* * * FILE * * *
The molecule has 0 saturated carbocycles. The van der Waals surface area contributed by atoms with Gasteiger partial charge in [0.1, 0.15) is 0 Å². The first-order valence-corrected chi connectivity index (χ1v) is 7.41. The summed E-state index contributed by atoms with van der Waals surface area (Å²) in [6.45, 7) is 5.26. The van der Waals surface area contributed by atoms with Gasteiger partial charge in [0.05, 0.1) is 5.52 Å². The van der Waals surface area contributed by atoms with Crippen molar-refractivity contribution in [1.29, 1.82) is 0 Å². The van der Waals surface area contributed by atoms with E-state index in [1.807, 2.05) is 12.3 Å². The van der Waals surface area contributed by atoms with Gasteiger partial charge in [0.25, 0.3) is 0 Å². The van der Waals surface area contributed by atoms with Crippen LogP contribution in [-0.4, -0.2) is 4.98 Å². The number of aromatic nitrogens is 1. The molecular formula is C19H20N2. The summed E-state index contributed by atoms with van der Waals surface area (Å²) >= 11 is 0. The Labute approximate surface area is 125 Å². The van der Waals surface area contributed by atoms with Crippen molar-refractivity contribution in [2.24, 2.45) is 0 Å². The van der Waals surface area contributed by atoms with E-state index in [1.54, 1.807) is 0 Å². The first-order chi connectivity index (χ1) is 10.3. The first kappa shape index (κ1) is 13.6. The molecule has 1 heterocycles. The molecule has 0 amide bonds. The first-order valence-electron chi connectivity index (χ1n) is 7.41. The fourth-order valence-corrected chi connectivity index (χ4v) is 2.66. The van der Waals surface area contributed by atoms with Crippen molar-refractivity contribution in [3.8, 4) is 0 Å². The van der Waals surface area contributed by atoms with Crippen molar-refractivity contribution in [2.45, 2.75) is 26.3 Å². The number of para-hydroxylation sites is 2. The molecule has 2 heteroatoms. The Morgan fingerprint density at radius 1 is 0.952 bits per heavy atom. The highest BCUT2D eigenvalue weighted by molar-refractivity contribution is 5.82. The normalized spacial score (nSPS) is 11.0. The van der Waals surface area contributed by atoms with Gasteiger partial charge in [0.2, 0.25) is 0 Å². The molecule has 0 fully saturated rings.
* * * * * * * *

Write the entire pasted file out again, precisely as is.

The molecule has 0 saturated carbocycles. The van der Waals surface area contributed by atoms with Gasteiger partial charge in [0.1, 0.15) is 0 Å². The first-order valence-corrected chi connectivity index (χ1v) is 7.41. The summed E-state index contributed by atoms with van der Waals surface area (Å²) in [6.45, 7) is 5.26. The van der Waals surface area contributed by atoms with Gasteiger partial charge in [0.05, 0.1) is 5.52 Å². The van der Waals surface area contributed by atoms with Crippen molar-refractivity contribution in [1.29, 1.82) is 0 Å². The van der Waals surface area contributed by atoms with E-state index in [1.807, 2.05) is 12.3 Å². The van der Waals surface area contributed by atoms with Gasteiger partial charge in [0.25, 0.3) is 0 Å². The van der Waals surface area contributed by atoms with Crippen LogP contribution in [-0.4, -0.2) is 4.98 Å². The number of aromatic nitrogens is 1. The molecular formula is C19H20N2. The summed E-state index contributed by atoms with van der Waals surface area (Å²) >= 11 is 0. The Labute approximate surface area is 125 Å². The van der Waals surface area contributed by atoms with Crippen molar-refractivity contribution in [2.24, 2.45) is 0 Å². The van der Waals surface area contributed by atoms with E-state index in [1.54, 1.807) is 0 Å². The first-order chi connectivity index (χ1) is 10.3. The first kappa shape index (κ1) is 13.6. The molecule has 1 heterocycles. The molecule has 0 amide bonds. The first-order valence-electron chi connectivity index (χ1n) is 7.41. The fourth-order valence-corrected chi connectivity index (χ4v) is 2.66. The van der Waals surface area contributed by atoms with Crippen molar-refractivity contribution in [3.8, 4) is 0 Å². The van der Waals surface area contributed by atoms with Crippen molar-refractivity contribution in [2.45, 2.75) is 26.3 Å². The number of para-hydroxylation sites is 2. The molecule has 2 heteroatoms. The Morgan fingerprint density at radius 1 is 0.952 bits per heavy atom. The highest BCUT2D eigenvalue weighted by molar-refractivity contribution is 5.82. The normalized spacial score (nSPS) is 11.0. The van der Waals surface area contributed by atoms with Gasteiger partial charge in [0.2, 0.25) is 0 Å². The molecule has 0 fully saturated rings.